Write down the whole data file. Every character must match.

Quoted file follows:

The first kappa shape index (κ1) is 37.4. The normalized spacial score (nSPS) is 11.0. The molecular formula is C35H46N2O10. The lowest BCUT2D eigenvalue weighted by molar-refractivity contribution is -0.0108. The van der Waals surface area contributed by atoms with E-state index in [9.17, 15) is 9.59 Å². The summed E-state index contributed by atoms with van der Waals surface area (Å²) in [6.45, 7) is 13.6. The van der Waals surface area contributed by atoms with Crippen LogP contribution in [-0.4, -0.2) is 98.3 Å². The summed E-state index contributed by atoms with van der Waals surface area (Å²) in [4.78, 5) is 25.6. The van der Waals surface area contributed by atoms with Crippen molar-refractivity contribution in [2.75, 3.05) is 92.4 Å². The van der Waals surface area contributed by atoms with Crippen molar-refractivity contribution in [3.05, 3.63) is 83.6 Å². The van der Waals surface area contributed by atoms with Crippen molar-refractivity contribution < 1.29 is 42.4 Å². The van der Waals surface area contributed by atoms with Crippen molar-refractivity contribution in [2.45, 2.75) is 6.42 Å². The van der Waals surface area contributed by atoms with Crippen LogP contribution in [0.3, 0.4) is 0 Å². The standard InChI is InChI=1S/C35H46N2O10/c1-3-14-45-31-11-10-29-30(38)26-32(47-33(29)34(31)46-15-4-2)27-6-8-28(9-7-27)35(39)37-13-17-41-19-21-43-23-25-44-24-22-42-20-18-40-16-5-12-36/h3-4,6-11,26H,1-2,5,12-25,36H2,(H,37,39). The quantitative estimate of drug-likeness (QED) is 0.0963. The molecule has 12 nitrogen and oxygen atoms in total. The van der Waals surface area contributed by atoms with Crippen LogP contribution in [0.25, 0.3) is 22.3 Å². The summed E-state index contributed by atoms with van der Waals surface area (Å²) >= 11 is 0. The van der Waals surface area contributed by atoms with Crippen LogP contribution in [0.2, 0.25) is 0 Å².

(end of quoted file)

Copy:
The first kappa shape index (κ1) is 37.4. The normalized spacial score (nSPS) is 11.0. The molecular formula is C35H46N2O10. The lowest BCUT2D eigenvalue weighted by molar-refractivity contribution is -0.0108. The van der Waals surface area contributed by atoms with E-state index in [9.17, 15) is 9.59 Å². The summed E-state index contributed by atoms with van der Waals surface area (Å²) in [6.45, 7) is 13.6. The van der Waals surface area contributed by atoms with Crippen LogP contribution in [-0.4, -0.2) is 98.3 Å². The summed E-state index contributed by atoms with van der Waals surface area (Å²) in [4.78, 5) is 25.6. The van der Waals surface area contributed by atoms with Crippen molar-refractivity contribution in [2.75, 3.05) is 92.4 Å². The van der Waals surface area contributed by atoms with Crippen molar-refractivity contribution in [3.05, 3.63) is 83.6 Å². The van der Waals surface area contributed by atoms with Crippen molar-refractivity contribution < 1.29 is 42.4 Å². The van der Waals surface area contributed by atoms with Crippen molar-refractivity contribution in [2.45, 2.75) is 6.42 Å². The van der Waals surface area contributed by atoms with Crippen LogP contribution in [0.3, 0.4) is 0 Å². The standard InChI is InChI=1S/C35H46N2O10/c1-3-14-45-31-11-10-29-30(38)26-32(47-33(29)34(31)46-15-4-2)27-6-8-28(9-7-27)35(39)37-13-17-41-19-21-43-23-25-44-24-22-42-20-18-40-16-5-12-36/h3-4,6-11,26H,1-2,5,12-25,36H2,(H,37,39). The quantitative estimate of drug-likeness (QED) is 0.0963. The molecule has 12 nitrogen and oxygen atoms in total. The van der Waals surface area contributed by atoms with Crippen LogP contribution in [0.25, 0.3) is 22.3 Å². The summed E-state index contributed by atoms with van der Waals surface area (Å²) >= 11 is 0. The van der Waals surface area contributed by atoms with Crippen LogP contribution in [0.2, 0.25) is 0 Å².